For serious damage that affects the interior pulp of a tooth, such as a deep fracture or bacterial infection, there are two possibilities for treatment: a root canal or extraction. Root canals have a reputation for being painful and complicated procedures, which leads many people to wonder whether it might be simpler to just pull the damaged tooth out completely. After all, dental implants have come a long way in recent years.
So why do most dentists recommend that a tooth be saved with a root canal if possible?
The Painful Root Canal Myth
Root canals are one of the most misunderstood dental procedures; many people who have not had a root canal expect them to be difficult and painful. But according to a survey conducted by the American Association of Endodontists, most people who have actually had root canals found them to be "virtually painless." The procedure itself is conducted under local anesthetic, so there should be no sensation at all. After the procedure, most people have only mild discomfort or pain, which is relieved by over-the-counter medication like ibuprofen.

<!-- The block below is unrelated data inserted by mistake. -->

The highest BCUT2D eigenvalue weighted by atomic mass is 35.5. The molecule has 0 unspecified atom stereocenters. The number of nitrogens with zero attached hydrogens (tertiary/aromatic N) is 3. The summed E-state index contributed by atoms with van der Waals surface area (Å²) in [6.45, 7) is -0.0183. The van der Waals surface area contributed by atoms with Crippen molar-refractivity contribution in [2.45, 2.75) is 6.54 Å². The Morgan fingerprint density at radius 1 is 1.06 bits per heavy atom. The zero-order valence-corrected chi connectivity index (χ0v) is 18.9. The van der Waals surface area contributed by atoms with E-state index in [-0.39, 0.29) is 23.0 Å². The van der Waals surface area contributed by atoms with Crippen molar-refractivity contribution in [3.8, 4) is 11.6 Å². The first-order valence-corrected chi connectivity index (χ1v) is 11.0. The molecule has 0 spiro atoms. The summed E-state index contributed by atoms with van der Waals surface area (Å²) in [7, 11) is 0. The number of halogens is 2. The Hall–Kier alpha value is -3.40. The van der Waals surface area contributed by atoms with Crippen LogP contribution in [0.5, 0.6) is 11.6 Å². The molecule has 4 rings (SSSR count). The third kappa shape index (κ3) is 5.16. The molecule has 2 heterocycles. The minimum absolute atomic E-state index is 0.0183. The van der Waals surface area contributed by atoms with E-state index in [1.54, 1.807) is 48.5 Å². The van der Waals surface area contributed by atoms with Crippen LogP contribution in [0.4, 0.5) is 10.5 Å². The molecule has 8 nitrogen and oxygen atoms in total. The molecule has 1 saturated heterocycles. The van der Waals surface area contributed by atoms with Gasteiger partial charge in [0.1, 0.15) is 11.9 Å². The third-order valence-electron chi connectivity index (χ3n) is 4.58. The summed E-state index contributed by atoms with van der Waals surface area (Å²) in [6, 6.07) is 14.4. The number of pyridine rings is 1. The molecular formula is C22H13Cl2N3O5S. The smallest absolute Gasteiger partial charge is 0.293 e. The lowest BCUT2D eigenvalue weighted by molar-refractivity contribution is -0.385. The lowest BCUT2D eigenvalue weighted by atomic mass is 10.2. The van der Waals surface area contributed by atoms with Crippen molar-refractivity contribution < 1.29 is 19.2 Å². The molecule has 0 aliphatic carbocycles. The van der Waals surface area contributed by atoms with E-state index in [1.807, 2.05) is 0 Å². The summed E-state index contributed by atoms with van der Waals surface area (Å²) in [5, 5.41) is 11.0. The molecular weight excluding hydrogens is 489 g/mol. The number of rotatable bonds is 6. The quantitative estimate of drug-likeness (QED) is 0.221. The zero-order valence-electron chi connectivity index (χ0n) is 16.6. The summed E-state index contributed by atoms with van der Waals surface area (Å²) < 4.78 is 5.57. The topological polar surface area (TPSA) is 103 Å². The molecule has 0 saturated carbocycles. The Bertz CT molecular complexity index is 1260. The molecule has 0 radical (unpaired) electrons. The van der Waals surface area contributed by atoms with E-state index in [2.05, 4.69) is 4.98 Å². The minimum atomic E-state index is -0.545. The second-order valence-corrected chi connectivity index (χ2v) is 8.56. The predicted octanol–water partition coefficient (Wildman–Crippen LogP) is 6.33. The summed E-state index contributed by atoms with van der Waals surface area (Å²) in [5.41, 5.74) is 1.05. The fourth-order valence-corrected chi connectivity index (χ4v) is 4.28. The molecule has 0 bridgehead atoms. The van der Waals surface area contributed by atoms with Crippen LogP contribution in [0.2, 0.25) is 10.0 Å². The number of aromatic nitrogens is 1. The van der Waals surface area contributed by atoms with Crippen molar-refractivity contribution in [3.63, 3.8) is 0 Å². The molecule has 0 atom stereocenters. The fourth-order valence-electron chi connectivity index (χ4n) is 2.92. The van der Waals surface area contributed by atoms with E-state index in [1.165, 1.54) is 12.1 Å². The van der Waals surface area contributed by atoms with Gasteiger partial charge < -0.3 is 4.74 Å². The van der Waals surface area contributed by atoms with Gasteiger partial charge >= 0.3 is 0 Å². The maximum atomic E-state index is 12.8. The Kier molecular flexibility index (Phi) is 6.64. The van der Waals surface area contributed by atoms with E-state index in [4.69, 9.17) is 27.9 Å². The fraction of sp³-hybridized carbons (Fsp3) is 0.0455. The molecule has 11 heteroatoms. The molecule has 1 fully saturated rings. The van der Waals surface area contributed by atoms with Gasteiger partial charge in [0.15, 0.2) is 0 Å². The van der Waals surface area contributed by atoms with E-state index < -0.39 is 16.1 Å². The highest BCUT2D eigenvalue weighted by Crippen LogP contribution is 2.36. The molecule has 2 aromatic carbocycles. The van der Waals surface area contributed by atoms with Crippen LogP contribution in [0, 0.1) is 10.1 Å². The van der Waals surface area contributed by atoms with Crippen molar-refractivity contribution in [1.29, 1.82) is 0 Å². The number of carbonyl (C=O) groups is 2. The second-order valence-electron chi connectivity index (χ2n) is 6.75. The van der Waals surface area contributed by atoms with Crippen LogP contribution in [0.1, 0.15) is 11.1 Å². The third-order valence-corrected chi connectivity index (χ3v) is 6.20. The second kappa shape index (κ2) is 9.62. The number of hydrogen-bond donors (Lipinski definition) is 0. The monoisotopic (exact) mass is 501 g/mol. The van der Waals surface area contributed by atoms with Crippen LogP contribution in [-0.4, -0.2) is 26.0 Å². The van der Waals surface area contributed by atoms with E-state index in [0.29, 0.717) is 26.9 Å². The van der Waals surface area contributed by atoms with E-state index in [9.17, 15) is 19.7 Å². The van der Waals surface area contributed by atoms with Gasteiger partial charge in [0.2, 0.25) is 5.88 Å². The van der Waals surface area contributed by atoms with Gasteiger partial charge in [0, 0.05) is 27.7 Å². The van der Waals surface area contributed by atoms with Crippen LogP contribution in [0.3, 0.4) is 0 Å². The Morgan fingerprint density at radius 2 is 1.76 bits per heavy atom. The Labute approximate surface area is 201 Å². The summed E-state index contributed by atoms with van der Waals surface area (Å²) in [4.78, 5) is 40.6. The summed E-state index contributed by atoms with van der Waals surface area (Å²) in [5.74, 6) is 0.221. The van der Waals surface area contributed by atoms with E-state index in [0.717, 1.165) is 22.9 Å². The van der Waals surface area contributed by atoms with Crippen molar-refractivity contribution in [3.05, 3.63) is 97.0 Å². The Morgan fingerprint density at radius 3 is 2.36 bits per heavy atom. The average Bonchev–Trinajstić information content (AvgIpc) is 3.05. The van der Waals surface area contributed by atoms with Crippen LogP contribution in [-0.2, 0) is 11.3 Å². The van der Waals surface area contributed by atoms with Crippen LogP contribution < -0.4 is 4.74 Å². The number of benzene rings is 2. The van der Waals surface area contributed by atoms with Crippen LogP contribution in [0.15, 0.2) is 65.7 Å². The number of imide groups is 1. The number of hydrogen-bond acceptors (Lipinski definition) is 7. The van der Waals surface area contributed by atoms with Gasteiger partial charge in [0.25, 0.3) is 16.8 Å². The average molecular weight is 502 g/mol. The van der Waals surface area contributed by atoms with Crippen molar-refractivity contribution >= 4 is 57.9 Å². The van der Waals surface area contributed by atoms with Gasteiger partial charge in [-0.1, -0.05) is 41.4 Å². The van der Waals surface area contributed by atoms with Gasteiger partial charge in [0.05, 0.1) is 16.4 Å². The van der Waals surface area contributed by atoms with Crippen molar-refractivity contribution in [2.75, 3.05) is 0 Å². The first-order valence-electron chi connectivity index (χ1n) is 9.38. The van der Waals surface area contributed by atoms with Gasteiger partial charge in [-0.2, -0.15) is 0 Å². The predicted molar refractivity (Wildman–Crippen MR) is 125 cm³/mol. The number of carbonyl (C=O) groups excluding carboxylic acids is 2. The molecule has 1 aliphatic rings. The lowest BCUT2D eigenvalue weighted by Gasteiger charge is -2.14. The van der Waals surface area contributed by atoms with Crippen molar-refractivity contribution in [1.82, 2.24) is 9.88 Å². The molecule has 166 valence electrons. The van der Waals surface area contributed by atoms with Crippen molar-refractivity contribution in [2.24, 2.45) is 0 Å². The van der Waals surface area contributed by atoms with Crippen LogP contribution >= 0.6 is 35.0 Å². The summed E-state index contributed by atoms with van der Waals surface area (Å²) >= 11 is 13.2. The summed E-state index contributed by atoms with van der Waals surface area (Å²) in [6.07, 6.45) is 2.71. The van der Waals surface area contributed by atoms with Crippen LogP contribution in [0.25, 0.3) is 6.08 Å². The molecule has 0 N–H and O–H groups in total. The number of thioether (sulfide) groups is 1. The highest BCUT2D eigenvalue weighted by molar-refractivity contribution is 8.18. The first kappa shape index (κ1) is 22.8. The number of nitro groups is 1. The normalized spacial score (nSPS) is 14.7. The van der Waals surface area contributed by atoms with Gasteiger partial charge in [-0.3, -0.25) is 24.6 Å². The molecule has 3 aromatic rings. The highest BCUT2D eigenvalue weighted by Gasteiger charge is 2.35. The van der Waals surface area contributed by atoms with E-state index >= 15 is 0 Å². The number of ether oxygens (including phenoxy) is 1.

The Cost of Replacement
It might seem like having a tooth extracted would be simpler and less expensive than a root canal. But this doesn't take into account the cost of replacing a missing tooth. When a tooth is extracted, either a bridge or an implant is necessary to fill the gap left behind, and these procedures can be expensive and time-consuming.
Bridges, for instance, require removing enamel from the teeth on either side of the gap and placing crowns on these teeth to support the bridge. Dental implants are usually a better choice as they don't require working on adjacent teeth; however, they are more expensive than bridges and aren't covered by all insurance plans.
The Effects of Tooth Gaps
Since replacing an extracted tooth can be complicated, it might be tempting to simply leave the gap in your teeth, especially if it will be far back in your mouth and not visible to others. But a missing tooth is more than a cosmetic issue.
When a missing tooth is not replaced, the teeth on either side of the gap can shift into the open space. As the teeth spread, the extra space between them leads to more food being trapped between teeth. The shifted teeth can also cause bite problems as they no longer line up properly with their opposite teeth.
And perhaps most seriously, the jaw around a missing tooth will begin to lose bone material — you may have seen this in the way that a person who loses their teeth and doesn't wear dentures ends up with a sagging face due to weakening bone structure.Share